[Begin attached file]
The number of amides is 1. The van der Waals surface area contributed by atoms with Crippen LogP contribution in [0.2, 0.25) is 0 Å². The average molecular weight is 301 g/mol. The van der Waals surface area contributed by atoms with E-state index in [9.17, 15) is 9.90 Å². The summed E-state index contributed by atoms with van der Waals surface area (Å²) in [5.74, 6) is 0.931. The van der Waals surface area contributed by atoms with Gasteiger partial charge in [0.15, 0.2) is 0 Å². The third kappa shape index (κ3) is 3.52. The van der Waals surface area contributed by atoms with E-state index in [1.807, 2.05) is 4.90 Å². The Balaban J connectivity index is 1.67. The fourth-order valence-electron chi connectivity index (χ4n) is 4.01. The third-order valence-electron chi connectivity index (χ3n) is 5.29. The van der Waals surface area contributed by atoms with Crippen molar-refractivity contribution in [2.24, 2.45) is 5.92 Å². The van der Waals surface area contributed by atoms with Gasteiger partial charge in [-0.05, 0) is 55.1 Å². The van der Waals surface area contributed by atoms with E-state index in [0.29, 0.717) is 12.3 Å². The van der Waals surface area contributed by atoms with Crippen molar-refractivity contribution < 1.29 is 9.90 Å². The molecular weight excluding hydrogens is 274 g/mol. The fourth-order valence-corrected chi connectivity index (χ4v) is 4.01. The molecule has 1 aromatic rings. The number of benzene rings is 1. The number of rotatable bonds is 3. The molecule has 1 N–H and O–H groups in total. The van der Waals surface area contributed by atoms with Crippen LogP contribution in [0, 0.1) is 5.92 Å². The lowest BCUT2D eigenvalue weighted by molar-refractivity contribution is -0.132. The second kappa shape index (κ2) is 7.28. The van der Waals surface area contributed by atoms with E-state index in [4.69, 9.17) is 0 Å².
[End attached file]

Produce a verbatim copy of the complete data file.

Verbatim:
The number of amides is 1. The van der Waals surface area contributed by atoms with Crippen LogP contribution in [0.2, 0.25) is 0 Å². The average molecular weight is 301 g/mol. The van der Waals surface area contributed by atoms with E-state index in [9.17, 15) is 9.90 Å². The summed E-state index contributed by atoms with van der Waals surface area (Å²) in [5.74, 6) is 0.931. The van der Waals surface area contributed by atoms with Gasteiger partial charge in [0.15, 0.2) is 0 Å². The third kappa shape index (κ3) is 3.52. The van der Waals surface area contributed by atoms with E-state index in [1.807, 2.05) is 4.90 Å². The Balaban J connectivity index is 1.67. The fourth-order valence-electron chi connectivity index (χ4n) is 4.01. The third-order valence-electron chi connectivity index (χ3n) is 5.29. The van der Waals surface area contributed by atoms with Crippen molar-refractivity contribution in [2.24, 2.45) is 5.92 Å². The van der Waals surface area contributed by atoms with Gasteiger partial charge in [-0.05, 0) is 55.1 Å². The van der Waals surface area contributed by atoms with E-state index in [0.29, 0.717) is 12.3 Å². The van der Waals surface area contributed by atoms with Crippen molar-refractivity contribution < 1.29 is 9.90 Å². The molecular weight excluding hydrogens is 274 g/mol. The fourth-order valence-corrected chi connectivity index (χ4v) is 4.01. The molecule has 1 aromatic rings. The number of benzene rings is 1. The number of rotatable bonds is 3. The molecule has 1 N–H and O–H groups in total. The van der Waals surface area contributed by atoms with Crippen LogP contribution in [0, 0.1) is 5.92 Å². The lowest BCUT2D eigenvalue weighted by molar-refractivity contribution is -0.132. The second kappa shape index (κ2) is 7.28. The van der Waals surface area contributed by atoms with E-state index in [4.69, 9.17) is 0 Å².